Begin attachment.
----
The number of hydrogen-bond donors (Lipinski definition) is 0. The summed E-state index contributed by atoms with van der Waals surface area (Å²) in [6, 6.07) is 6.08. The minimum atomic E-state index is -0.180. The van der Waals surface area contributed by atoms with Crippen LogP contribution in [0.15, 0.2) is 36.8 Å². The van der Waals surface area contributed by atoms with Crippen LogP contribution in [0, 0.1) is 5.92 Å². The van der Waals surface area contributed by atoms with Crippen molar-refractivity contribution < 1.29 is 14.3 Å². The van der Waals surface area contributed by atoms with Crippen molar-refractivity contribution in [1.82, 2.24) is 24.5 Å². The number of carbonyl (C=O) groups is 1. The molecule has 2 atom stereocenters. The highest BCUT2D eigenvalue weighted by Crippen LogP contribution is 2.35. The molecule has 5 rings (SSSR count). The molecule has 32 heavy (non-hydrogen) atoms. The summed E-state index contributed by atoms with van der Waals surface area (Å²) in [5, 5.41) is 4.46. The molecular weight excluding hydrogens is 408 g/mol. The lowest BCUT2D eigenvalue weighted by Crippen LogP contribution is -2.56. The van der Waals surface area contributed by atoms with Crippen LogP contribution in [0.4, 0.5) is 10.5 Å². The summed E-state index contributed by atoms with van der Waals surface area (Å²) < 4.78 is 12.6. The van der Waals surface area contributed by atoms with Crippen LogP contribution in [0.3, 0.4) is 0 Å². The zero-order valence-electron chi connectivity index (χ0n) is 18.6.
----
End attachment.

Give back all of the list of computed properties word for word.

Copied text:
The number of hydrogen-bond donors (Lipinski definition) is 0. The summed E-state index contributed by atoms with van der Waals surface area (Å²) in [6, 6.07) is 6.08. The minimum atomic E-state index is -0.180. The van der Waals surface area contributed by atoms with Crippen LogP contribution in [0.15, 0.2) is 36.8 Å². The van der Waals surface area contributed by atoms with Crippen LogP contribution in [0, 0.1) is 5.92 Å². The van der Waals surface area contributed by atoms with Crippen molar-refractivity contribution < 1.29 is 14.3 Å². The van der Waals surface area contributed by atoms with Crippen molar-refractivity contribution in [1.82, 2.24) is 24.5 Å². The number of carbonyl (C=O) groups is 1. The molecule has 2 atom stereocenters. The highest BCUT2D eigenvalue weighted by Crippen LogP contribution is 2.35. The molecule has 5 rings (SSSR count). The molecule has 32 heavy (non-hydrogen) atoms. The summed E-state index contributed by atoms with van der Waals surface area (Å²) in [5, 5.41) is 4.46. The molecular weight excluding hydrogens is 408 g/mol. The lowest BCUT2D eigenvalue weighted by Crippen LogP contribution is -2.56. The van der Waals surface area contributed by atoms with Crippen LogP contribution in [0.4, 0.5) is 10.5 Å². The summed E-state index contributed by atoms with van der Waals surface area (Å²) < 4.78 is 12.6. The van der Waals surface area contributed by atoms with Crippen LogP contribution in [0.3, 0.4) is 0 Å². The zero-order valence-electron chi connectivity index (χ0n) is 18.6.